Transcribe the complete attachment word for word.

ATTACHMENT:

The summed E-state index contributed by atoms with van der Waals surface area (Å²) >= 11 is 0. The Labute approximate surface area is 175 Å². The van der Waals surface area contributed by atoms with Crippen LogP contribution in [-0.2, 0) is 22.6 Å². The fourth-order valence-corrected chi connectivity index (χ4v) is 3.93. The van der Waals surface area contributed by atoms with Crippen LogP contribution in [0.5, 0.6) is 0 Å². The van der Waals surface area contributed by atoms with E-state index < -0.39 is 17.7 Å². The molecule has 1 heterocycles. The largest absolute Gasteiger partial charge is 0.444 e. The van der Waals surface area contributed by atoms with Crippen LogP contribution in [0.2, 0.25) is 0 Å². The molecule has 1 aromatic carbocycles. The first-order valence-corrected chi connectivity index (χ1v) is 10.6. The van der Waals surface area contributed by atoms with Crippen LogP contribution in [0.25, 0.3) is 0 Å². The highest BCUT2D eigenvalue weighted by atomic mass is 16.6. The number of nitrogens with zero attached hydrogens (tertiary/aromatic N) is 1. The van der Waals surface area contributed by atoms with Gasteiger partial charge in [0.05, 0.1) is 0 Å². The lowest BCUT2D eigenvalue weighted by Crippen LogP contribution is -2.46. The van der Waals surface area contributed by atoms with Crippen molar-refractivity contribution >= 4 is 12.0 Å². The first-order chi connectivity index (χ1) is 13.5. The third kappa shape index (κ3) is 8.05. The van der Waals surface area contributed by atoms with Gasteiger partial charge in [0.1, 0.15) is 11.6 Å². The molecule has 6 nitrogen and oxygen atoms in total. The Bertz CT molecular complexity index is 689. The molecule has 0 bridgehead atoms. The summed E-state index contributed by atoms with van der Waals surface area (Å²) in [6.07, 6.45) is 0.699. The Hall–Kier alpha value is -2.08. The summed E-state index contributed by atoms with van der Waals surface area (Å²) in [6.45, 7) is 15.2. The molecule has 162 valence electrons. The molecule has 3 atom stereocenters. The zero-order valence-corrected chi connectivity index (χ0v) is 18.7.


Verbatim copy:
The summed E-state index contributed by atoms with van der Waals surface area (Å²) >= 11 is 0. The Labute approximate surface area is 175 Å². The van der Waals surface area contributed by atoms with Crippen LogP contribution in [-0.2, 0) is 22.6 Å². The fourth-order valence-corrected chi connectivity index (χ4v) is 3.93. The van der Waals surface area contributed by atoms with Crippen LogP contribution in [0.5, 0.6) is 0 Å². The van der Waals surface area contributed by atoms with E-state index < -0.39 is 17.7 Å². The molecule has 1 heterocycles. The largest absolute Gasteiger partial charge is 0.444 e. The van der Waals surface area contributed by atoms with Crippen LogP contribution in [0.2, 0.25) is 0 Å². The molecule has 1 aromatic carbocycles. The first-order valence-corrected chi connectivity index (χ1v) is 10.6. The van der Waals surface area contributed by atoms with Crippen LogP contribution in [0.25, 0.3) is 0 Å². The highest BCUT2D eigenvalue weighted by atomic mass is 16.6. The number of nitrogens with zero attached hydrogens (tertiary/aromatic N) is 1. The van der Waals surface area contributed by atoms with Gasteiger partial charge in [0.05, 0.1) is 0 Å². The lowest BCUT2D eigenvalue weighted by Crippen LogP contribution is -2.46. The van der Waals surface area contributed by atoms with Crippen molar-refractivity contribution >= 4 is 12.0 Å². The first-order chi connectivity index (χ1) is 13.5. The third kappa shape index (κ3) is 8.05. The van der Waals surface area contributed by atoms with Gasteiger partial charge in [0.1, 0.15) is 11.6 Å². The molecule has 6 nitrogen and oxygen atoms in total. The Bertz CT molecular complexity index is 689. The molecule has 0 bridgehead atoms. The summed E-state index contributed by atoms with van der Waals surface area (Å²) in [6.07, 6.45) is 0.699. The Hall–Kier alpha value is -2.08. The summed E-state index contributed by atoms with van der Waals surface area (Å²) in [6.45, 7) is 15.2. The molecule has 162 valence electrons. The molecule has 3 atom stereocenters. The zero-order valence-corrected chi connectivity index (χ0v) is 18.7.